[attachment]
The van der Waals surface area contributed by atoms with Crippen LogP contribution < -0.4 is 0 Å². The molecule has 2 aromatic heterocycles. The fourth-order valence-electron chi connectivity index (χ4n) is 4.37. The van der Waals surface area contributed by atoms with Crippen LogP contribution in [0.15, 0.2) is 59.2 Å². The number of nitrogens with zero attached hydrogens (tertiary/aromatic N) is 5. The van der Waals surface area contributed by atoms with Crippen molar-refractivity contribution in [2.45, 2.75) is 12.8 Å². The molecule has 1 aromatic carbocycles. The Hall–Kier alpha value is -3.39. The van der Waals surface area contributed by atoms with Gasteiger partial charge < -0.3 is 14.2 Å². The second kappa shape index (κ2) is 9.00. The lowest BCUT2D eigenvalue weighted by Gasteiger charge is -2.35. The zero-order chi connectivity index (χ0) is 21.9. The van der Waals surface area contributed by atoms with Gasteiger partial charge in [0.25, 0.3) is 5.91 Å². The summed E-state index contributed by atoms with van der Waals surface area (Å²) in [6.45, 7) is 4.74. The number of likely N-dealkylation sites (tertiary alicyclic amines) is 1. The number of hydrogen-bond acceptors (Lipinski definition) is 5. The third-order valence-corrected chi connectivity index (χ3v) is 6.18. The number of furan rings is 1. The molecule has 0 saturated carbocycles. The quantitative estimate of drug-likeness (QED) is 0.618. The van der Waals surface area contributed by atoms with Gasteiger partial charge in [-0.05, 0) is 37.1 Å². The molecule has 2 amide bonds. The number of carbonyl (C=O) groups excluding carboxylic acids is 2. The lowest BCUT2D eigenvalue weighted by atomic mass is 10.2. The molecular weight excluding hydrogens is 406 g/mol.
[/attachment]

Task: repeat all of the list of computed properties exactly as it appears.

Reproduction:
The van der Waals surface area contributed by atoms with Crippen LogP contribution < -0.4 is 0 Å². The molecule has 2 aromatic heterocycles. The fourth-order valence-electron chi connectivity index (χ4n) is 4.37. The van der Waals surface area contributed by atoms with Crippen LogP contribution in [0.15, 0.2) is 59.2 Å². The number of nitrogens with zero attached hydrogens (tertiary/aromatic N) is 5. The van der Waals surface area contributed by atoms with Crippen molar-refractivity contribution in [2.45, 2.75) is 12.8 Å². The molecule has 1 aromatic carbocycles. The Hall–Kier alpha value is -3.39. The van der Waals surface area contributed by atoms with Gasteiger partial charge < -0.3 is 14.2 Å². The second kappa shape index (κ2) is 9.00. The lowest BCUT2D eigenvalue weighted by Gasteiger charge is -2.35. The zero-order chi connectivity index (χ0) is 21.9. The van der Waals surface area contributed by atoms with Gasteiger partial charge in [0.25, 0.3) is 5.91 Å². The summed E-state index contributed by atoms with van der Waals surface area (Å²) in [6.45, 7) is 4.74. The number of likely N-dealkylation sites (tertiary alicyclic amines) is 1. The number of hydrogen-bond acceptors (Lipinski definition) is 5. The third-order valence-corrected chi connectivity index (χ3v) is 6.18. The number of furan rings is 1. The molecule has 0 saturated carbocycles. The quantitative estimate of drug-likeness (QED) is 0.618. The van der Waals surface area contributed by atoms with Gasteiger partial charge in [-0.05, 0) is 37.1 Å². The molecule has 2 amide bonds. The number of carbonyl (C=O) groups excluding carboxylic acids is 2. The lowest BCUT2D eigenvalue weighted by atomic mass is 10.2. The molecular weight excluding hydrogens is 406 g/mol.